VMware Horizon allows IT to deliver virtual or RDSH-published desktops and applications through a single platform to end users. These desktop and application services — including RDS-hosted apps, packaged apps with VMware ThinApp®, SaaS apps, and even virtualized apps from Citrix—can all be accessed from one unified workspace to provide end users with all of the resources they want, at the speed they expect, with the efficiency business demands.
Connection Servers broker client connections, authenticate users, and direct incoming requests to the correct endpoint. Although the Connection Server helps form the connection, it typically does not act as part of the data path after the connection is established.
Security Servers are installed in the DMZ and add an additional layer of security between the Internet and the internal network for external users. Each Security Server must be paired with a Connection Server and forwards all traffic to that instance. This pairing requires the Connection Server to be in tunnel mode, which means it is not suitable for internal client connections, so two sets of Connection Servers are needed – one to handle connections from the paired Security Servers, the other to handle internal clients.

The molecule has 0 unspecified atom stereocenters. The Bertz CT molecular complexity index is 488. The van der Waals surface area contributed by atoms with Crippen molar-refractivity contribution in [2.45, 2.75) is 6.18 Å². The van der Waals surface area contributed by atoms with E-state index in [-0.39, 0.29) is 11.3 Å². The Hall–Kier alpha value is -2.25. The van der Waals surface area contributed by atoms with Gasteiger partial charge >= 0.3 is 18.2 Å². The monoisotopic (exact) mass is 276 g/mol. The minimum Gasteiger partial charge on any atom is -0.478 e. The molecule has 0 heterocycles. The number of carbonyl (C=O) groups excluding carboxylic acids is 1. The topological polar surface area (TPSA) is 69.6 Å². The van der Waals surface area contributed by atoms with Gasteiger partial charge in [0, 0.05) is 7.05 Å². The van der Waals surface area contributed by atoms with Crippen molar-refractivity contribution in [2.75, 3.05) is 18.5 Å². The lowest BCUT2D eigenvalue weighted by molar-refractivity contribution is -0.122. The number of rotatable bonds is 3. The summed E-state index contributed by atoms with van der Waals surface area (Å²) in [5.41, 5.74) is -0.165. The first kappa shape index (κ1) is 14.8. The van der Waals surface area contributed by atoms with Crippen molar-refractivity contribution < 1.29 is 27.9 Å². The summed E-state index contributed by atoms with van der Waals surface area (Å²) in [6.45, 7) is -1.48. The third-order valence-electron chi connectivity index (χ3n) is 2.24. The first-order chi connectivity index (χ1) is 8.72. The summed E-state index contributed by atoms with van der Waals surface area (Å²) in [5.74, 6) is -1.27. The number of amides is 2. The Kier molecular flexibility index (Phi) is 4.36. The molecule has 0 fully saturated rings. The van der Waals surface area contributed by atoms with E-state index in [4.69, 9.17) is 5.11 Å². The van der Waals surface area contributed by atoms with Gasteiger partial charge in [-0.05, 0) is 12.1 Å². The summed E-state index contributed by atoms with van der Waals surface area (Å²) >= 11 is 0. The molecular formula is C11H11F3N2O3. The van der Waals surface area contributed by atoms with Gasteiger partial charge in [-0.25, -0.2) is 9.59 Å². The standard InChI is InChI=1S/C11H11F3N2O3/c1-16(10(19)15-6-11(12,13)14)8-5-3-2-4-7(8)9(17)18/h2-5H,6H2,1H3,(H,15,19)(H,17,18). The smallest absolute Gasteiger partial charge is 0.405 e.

Access Point is a hardened SUSE Linux based appliance introduced in v6.2 as an alternatively to Security Server. Access Point was renamed Unified Access Gateway (UAG) in Horizon v7.0. UAG is now the preferred option over Security Server. Access Point / UAG is not paired, so only one set of Connection Servers is needed for both external and internal clients.
For high availability and scalability, VMware recommends that multiple Connection Servers and multiple Unified Access Gateways are deployed in a load-balanced cluster.
The load balancers can be configured in various ways to support internal and external clients as detailed in the deployment guides referenced below.
VMware Horizon Protocol Table
|TCP||443||Various HTTPS traffic|